• I. Am. Stoked.

        I have no idea how to begin with this. I’m sure there are tips on Google. Any suggestions? And where should we discuss it? Don’t get me wrong, I don’t mind have tons and ton of comments on this post, but I now have 34 comments plus this one. πŸ™‚ It’s probably distracting.

      • Would you like me to make a fresh post on my site that proposes the idea and solicits suggestions about how to go about it?

        I like the idea of each of us being assigned different chapters — at least it separates the load, so we aren’t all expected to blog about everything! Perhaps we could expect everyone to do one post a week. That would mean we’re reading 3-4 chapters per week, which I think is easy for us (though maybe I’m wildly underestimating you. I’m going by my typical schedule of reading mostly at my lunch breaks at work. I could easily increase that reading rate, though.).

        Unless more people want to join. In which case we might want something else. We don’t have to cover every aspect of the book. I think our goal should just be something that keeps us all reading more or less at the same rate, and that lets us easily discuss the parts about it that were the most interesting to us.

      • That would be great!

        I also like the idea about being assigned different chapters. It would definitely make things easier. I think it would also be good if whomever is posting included a series of questions to get a discussion going in the comments. Just like three or so. What do you think?

        Oh, my friend, I am a FAST reader. I should be in the Olympics. When I read The Return of the King in high school, it took me a weekend. When I read Catching Fire earlier this year, it took me six hours, and that included eating dinner and watching the Republicans debate.

        I think I can handle it. πŸ˜‰

      • …Let’s take a little longer than a weekend, ‘kay? That’ll help a slowpoke like me. +) Although I can be quite fast when I set aside the time, I usually like to savor the experience of a particularly good book.

        We could definitely ask what other people think about specific parts of the chapter we’re posting on. That’s a good idea.

        Should we aim to have a new post (between all the participants) every day? That’s probably manageable. I mean, I know you could probably read the whole thing in a weekend, but I don’t want anyone else to get bogged down. But I think as a group we could manage a chapter a day pretty easily. The main problem then becomes gathering a list of all the participants before it begins and assigning chapters.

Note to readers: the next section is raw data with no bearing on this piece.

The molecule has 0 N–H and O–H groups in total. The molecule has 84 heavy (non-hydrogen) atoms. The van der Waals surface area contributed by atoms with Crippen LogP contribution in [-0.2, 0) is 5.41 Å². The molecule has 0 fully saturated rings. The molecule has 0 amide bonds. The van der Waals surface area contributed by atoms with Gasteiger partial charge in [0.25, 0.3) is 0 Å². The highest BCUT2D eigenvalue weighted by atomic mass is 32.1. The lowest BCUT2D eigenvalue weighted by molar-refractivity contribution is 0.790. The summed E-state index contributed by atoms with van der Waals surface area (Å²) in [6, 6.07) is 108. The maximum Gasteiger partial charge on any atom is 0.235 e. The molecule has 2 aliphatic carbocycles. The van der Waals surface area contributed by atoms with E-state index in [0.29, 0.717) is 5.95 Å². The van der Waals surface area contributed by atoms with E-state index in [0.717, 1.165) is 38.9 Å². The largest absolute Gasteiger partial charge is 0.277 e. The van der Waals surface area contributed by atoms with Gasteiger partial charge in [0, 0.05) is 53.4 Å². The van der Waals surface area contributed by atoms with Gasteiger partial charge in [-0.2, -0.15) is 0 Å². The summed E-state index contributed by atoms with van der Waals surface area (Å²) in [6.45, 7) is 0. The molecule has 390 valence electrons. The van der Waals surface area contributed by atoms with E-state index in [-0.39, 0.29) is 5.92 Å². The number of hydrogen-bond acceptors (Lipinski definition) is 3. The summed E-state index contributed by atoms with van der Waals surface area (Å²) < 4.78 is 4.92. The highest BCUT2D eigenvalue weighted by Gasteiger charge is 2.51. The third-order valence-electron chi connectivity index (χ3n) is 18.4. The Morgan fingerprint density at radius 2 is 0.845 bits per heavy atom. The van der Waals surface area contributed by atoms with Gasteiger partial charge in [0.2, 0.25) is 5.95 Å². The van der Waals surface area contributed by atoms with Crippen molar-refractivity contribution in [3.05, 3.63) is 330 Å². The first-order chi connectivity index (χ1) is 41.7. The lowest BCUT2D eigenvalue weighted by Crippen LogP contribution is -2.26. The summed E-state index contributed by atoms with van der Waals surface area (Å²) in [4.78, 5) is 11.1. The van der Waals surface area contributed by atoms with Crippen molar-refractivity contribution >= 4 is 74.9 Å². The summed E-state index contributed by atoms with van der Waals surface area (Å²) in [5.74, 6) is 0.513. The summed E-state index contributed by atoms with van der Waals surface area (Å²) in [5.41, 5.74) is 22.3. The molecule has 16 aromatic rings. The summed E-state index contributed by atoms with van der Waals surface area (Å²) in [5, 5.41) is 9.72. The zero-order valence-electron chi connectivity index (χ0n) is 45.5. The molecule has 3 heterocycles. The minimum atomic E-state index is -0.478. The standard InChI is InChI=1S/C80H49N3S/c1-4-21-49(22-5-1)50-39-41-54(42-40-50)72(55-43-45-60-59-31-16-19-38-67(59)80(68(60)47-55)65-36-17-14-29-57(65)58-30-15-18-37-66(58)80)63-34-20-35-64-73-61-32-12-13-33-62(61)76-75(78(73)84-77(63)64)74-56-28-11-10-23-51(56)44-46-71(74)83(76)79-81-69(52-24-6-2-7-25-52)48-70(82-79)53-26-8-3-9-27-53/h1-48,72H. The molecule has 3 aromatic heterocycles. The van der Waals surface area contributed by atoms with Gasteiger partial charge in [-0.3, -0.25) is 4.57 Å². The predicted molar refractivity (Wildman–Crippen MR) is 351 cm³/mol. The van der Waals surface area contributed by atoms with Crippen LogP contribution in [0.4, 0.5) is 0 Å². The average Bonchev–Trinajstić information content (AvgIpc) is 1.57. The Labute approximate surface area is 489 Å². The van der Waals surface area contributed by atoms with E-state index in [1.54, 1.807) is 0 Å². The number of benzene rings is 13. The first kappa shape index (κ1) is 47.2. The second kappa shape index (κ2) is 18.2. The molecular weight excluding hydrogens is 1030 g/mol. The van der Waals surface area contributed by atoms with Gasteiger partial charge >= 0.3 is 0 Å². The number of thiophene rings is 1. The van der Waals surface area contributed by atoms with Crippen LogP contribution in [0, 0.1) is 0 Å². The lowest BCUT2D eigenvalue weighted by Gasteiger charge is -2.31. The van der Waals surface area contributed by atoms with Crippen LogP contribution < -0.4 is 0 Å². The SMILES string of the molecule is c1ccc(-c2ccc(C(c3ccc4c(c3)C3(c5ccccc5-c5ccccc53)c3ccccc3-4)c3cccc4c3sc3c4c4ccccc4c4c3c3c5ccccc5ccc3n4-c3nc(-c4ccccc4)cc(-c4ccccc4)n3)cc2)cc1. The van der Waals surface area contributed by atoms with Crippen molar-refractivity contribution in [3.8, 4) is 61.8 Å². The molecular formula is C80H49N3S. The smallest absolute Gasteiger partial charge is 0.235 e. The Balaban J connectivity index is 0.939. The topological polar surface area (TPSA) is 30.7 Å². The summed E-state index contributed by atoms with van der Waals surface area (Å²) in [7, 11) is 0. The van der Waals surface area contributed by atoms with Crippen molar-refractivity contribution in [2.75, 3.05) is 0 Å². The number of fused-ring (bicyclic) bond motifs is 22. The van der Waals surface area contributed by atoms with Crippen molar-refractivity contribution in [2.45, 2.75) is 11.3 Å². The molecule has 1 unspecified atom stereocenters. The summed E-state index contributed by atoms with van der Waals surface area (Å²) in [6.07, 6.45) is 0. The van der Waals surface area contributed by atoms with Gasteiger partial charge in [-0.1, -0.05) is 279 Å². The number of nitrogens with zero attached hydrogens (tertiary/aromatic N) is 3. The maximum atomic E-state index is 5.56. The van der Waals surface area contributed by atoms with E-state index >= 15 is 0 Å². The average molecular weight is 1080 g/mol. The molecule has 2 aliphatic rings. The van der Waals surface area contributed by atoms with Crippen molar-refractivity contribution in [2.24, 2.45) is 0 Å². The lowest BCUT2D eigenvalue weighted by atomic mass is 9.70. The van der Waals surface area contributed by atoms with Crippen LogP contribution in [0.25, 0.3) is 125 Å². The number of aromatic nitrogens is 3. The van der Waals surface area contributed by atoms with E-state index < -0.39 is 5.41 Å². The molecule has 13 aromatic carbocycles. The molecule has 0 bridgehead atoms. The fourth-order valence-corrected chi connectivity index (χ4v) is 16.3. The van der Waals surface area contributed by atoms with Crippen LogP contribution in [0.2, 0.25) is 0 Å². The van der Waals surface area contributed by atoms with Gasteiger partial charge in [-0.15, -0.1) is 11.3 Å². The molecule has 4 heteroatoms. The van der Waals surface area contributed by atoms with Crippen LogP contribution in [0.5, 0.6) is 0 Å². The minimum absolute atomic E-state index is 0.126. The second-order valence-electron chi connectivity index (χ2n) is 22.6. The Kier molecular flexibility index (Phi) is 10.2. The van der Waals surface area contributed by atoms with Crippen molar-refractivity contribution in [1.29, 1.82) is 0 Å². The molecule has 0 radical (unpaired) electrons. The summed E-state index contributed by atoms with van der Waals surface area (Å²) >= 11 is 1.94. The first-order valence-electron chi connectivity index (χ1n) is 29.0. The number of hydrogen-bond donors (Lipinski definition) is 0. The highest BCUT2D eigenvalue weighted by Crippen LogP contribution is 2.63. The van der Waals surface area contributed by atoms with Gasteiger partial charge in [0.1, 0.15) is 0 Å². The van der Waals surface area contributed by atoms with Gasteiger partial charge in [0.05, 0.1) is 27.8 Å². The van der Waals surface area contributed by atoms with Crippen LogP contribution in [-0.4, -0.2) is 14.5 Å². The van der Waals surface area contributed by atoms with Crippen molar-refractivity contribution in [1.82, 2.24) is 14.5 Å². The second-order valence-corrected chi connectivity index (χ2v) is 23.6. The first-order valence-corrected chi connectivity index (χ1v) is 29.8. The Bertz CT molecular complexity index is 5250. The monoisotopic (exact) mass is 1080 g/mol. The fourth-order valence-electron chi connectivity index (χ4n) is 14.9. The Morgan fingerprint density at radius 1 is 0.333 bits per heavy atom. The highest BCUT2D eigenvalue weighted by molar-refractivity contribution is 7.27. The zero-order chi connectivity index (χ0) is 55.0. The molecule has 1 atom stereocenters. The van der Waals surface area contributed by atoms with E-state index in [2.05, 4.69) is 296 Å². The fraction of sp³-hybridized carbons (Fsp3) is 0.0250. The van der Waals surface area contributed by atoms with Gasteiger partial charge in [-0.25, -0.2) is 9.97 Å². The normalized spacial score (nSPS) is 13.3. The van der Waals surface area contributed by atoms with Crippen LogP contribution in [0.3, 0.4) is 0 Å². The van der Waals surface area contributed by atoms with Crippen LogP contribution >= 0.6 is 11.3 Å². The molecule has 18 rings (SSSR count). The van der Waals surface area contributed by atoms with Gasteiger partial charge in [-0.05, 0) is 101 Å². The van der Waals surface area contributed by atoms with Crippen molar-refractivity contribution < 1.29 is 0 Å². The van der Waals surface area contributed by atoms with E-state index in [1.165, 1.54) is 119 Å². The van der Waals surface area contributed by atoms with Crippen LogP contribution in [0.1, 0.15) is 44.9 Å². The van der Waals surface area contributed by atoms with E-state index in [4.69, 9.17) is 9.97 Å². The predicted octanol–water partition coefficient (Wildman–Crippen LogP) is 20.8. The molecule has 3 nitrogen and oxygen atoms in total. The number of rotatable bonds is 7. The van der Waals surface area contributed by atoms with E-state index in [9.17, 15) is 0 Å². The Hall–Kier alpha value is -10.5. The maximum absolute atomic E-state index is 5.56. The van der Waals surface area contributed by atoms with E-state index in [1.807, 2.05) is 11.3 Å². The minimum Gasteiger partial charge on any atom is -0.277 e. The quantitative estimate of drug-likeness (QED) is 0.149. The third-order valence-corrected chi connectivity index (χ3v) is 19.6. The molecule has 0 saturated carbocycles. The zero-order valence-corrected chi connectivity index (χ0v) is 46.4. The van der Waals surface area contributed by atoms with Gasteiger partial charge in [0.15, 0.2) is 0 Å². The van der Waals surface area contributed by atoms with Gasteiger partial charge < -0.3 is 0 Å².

Also, as with the Book Memes, I will create a separate Page on my blog for the read-along with links to every participant’s main website, and to every post in the project. You’ll all be welcome to do the same or similar, to facilitate keeping track of everything.

      • While I am supernaturally fast at reading, I don’t know if having the participants posting every day would work. I mean, we should factor in the possibility for personal crises, procrastination, work loads, holidays, alien invasions, and the rapture.

        But we could assign two chapters a week and just rotate through a schedule. Oh, oh, oh! Or we could assign one chapter a week, and let’s say one person covers the chapter, but maybe another person writes about a character from the chapter. Then the next week there’s a new chapter and a new post, but a second blogger writes about the setting. Or a theme. Or Tolkien himself.

        So we’d have each chapter covered, but there would also be the option of discussing one aspect of the chapter and novel. So like,

        Week One
        David – Chapter One Review
        Emily – Reflection on Bilbo Baggins

        Week Two
        Emily – Chapter Two Review
        Jubilare – Reflection on the Shire

        Week Three
        Jubilare – Chapter Three Review
        David – Reflection on Adventure

        (Does this make sense? I drank a Mountain Dew a few hours ago, and I think I’m finally crashing, so my thoughts are a little jumbled.)

        For contributers, we could make a general announcement to our readers and the internet and see who wants to join, make a schedule, and begin, and then maybe halfway through ask if there is anyone else who would like to join.

        Or we could make it a little exclusive and keep it to a certain number of bloggers that we could be sure would contribute, but make sure to create discussion questions and encourage other bloggers to post their own takes on the internet. Do you ever read the blog The Broke and the Bookish? Their writers all contribute to their meme Top Ten Tuesday, but then they allow other bloggers to respond and to write their own posts, as well as link back to the website. Maybe we could do something like that? Keep the discussion within a small group, but try and maintain a conversation with a larger audience.

        Okay, I’m going to shut up now and try to sleep.

  3. A cooperative reading of The Hobbit sounds fantastic! Unfortunately, I am taking a break from my blog and the Internets for a while. Start without me, if you like, and I’ll catch up! πŸ™‚